While I’ve never doubted what the TV commentators say—that multi-stage bicycle races like Le Tour du France are the most demanding athletic events of our time—a female cyclist and writer named Heidi Swift conveys a more persuasive interpretation of how hard this extreme sport really is.
With a team of women cyclists, Swift is riding the Tour’s route one day ahead of the race itself and posting frequent reports of how their ride is going. Excerpts from the early stages tell part of the story.
After stage one: “It was a hard stage today. Nothing to dismiss easily. In the final 4k we turned straight up a 17% climb that narrowed and switched here and there through the town. Up, up, up, up. Unrelenting after nearly eight hours in the saddle. I cursed and stood on the pedals and bumped over cobbled roads and then it ended. I thought of the godlike men who will arrive there tomorrow, crushing up the grade in an explosive finale.
“What we do on this course is an exercise in survival. What they do is pure magic and outright athleticism. The crossover of the two is where mortals are able to touch a little bit of that golden light.”
After stage four: “You know how you know when a ride is hard? You’re climbing and blood starts spurting out of your nose. (For the record, I just wrote ‘nose starts spurting out of your blood’ and had to fix it. Which is to say I’m really cashed.)
“The kind (and powerful) Dutch woman who came by me while the blood rolled down my wrist and arm gave me a bit of tissue. I stuffed it shut and kept going – there was still one more climb to do. My advice to you: don’t do threshold efforts while swallowing blood. Unless you’re at 198k of a stage of the Tour de France.” Then you just keep rolling.”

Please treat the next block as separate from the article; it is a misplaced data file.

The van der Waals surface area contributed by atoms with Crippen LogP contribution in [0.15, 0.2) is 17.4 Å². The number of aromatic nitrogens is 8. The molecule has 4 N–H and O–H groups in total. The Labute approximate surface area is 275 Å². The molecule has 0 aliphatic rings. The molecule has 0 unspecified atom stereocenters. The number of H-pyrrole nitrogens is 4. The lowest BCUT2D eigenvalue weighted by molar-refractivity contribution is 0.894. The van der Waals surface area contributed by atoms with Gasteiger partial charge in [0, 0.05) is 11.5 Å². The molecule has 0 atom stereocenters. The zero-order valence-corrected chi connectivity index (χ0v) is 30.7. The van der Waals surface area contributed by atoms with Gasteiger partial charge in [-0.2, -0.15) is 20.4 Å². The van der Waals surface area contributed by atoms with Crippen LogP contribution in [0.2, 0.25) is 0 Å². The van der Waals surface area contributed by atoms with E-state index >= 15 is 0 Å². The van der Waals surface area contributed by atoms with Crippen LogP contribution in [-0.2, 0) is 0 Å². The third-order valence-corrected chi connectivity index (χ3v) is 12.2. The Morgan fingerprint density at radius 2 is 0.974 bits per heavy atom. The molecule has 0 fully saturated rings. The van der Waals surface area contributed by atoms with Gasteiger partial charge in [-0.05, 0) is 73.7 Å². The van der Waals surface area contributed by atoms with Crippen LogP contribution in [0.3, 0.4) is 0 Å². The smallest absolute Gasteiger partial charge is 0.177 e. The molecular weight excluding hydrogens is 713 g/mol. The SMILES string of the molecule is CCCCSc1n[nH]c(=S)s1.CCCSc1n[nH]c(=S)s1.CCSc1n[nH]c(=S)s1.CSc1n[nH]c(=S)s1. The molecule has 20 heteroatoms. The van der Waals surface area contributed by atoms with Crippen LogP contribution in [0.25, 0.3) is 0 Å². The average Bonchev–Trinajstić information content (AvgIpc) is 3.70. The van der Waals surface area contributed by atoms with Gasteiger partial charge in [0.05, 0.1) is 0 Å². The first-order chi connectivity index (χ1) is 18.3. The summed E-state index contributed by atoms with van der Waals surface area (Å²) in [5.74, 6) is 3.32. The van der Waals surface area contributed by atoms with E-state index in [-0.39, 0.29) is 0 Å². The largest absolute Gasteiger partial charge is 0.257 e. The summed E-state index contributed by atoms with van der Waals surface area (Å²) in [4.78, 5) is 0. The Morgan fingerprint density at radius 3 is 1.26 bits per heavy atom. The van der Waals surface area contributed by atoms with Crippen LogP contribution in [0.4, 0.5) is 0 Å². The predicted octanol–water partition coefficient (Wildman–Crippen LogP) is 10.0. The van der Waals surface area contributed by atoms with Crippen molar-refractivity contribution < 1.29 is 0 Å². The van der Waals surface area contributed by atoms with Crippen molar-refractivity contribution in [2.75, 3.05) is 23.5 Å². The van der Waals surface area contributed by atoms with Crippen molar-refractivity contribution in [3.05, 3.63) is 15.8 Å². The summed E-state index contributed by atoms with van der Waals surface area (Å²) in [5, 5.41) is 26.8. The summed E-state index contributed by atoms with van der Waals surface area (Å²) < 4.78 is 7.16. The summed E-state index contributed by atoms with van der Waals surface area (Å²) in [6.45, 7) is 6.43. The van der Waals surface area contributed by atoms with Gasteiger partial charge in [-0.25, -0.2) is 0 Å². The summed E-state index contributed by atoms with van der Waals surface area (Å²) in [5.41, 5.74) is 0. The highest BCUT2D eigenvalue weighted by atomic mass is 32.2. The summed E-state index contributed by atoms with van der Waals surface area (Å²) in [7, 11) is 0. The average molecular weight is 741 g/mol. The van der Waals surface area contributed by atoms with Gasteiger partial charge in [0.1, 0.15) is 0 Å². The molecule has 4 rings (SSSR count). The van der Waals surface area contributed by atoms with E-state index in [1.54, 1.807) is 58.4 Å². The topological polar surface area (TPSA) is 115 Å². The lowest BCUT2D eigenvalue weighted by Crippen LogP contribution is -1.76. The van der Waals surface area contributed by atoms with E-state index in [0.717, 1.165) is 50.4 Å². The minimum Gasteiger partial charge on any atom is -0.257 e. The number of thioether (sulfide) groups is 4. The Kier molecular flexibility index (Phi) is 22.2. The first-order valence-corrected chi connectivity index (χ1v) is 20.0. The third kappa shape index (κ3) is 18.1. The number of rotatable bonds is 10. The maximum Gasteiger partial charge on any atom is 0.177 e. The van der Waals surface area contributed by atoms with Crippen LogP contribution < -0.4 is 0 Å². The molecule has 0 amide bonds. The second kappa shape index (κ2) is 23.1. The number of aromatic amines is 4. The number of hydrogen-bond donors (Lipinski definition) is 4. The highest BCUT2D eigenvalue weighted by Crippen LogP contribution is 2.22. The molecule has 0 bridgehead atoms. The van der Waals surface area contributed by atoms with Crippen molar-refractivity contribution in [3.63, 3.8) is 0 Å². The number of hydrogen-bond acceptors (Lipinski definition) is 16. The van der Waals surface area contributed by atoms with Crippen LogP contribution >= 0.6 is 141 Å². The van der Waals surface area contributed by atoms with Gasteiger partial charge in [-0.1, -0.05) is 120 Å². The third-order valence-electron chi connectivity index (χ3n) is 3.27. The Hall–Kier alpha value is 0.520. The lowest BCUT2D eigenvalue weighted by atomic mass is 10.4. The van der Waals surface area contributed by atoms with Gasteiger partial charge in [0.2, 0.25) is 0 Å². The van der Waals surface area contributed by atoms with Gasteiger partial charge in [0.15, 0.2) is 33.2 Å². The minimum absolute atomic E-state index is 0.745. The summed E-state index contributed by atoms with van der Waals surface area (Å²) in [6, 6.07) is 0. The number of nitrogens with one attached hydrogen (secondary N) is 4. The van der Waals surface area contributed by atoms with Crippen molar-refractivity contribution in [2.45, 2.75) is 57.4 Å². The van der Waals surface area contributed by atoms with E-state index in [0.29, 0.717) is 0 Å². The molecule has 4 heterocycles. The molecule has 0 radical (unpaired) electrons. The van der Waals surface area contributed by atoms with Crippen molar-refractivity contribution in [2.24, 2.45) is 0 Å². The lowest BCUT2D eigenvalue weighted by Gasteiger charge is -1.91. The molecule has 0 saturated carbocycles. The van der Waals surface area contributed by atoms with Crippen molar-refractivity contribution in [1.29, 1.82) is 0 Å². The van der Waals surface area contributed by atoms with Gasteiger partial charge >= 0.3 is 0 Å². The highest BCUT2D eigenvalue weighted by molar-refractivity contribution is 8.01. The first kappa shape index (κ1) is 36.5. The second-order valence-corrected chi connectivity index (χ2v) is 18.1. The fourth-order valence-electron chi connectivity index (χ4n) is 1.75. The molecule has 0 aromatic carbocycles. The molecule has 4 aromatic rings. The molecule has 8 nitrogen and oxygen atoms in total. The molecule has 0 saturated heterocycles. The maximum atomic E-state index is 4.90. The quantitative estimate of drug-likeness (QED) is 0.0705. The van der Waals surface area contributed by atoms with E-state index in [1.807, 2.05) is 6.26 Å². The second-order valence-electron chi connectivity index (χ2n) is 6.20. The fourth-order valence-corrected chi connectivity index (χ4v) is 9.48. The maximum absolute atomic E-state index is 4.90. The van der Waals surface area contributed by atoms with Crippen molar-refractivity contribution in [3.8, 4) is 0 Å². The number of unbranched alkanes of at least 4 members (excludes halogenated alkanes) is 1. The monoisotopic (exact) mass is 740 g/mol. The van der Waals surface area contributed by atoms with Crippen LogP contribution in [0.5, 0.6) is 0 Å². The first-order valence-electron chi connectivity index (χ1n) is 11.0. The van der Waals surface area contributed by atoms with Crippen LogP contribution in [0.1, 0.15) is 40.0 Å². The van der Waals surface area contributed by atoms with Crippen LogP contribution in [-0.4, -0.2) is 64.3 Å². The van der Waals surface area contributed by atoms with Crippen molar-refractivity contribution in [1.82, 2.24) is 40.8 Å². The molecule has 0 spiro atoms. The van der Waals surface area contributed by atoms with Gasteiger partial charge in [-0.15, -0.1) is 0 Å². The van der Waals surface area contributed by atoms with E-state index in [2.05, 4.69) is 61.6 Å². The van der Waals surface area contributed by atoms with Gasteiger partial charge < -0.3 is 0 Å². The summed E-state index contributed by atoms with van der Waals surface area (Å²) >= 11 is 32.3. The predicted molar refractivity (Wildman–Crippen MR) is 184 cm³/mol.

Swift and her teammates have trained rigorously for their tour, and they are sponsored and supported by strong organizations. Furthermore, as Swift’s dispatches indicate, there are other teams on the course with her woman’s team who are ready to provide additional support. Even so, the physical pain and mental stress are building up.
The official teams, of course, have even more support: their team cars, mechanical repairs instantly available, medical support, food and water all along the way. Furthermore, the smooth character of edited TV reports mask some of the stress that riders experience.
Even so, the unbelievable performances shine through. As a non-racing but aggressive cyclist, I have on rare occasions cycled at speeds between 45 and 50 miles an hour. Always down steep grades where gravity provides most of the forward momentum. In the tour, the top cyclists who are charging up hill to the finish line develop that speed by sheer power of muscle and mind (and a little help from their friends).
And they do it day after day!
Heidi Swift, by the way, is a Portland-based writer and cyclist. My previous awareness of her abilities was based on occasional columns she published in the Portland newspaper, The Oregonian. Her personal knowledge of cycling shone through. She affirmed different ways of being a bicyclist, and her writing conveyed feeling as well as information. There was a bite to her columns that I liked.
She and her teammates are sponsored by several bicycle-related businesses, including the magazine Peleton, and that’s where her Le Tour postings are published online. Several online reports detail the team and its Tour effort. To read Jonathan Maus’ account, click here. Her Oregonian essays are good, reading, too. Heidi also blogs and a good introduction to this venture is this interview, also published in the Oregonian. The two photos and the two excerpts from Heidi Swift’s tour accounts are all taken from postings on www.Peletonmagazine.com.
Swift has a hard three weeks in front of her—to ride the Tour’s course to the point of exhaustion every day and to post her regular reports. My bets are that she’ll get it done.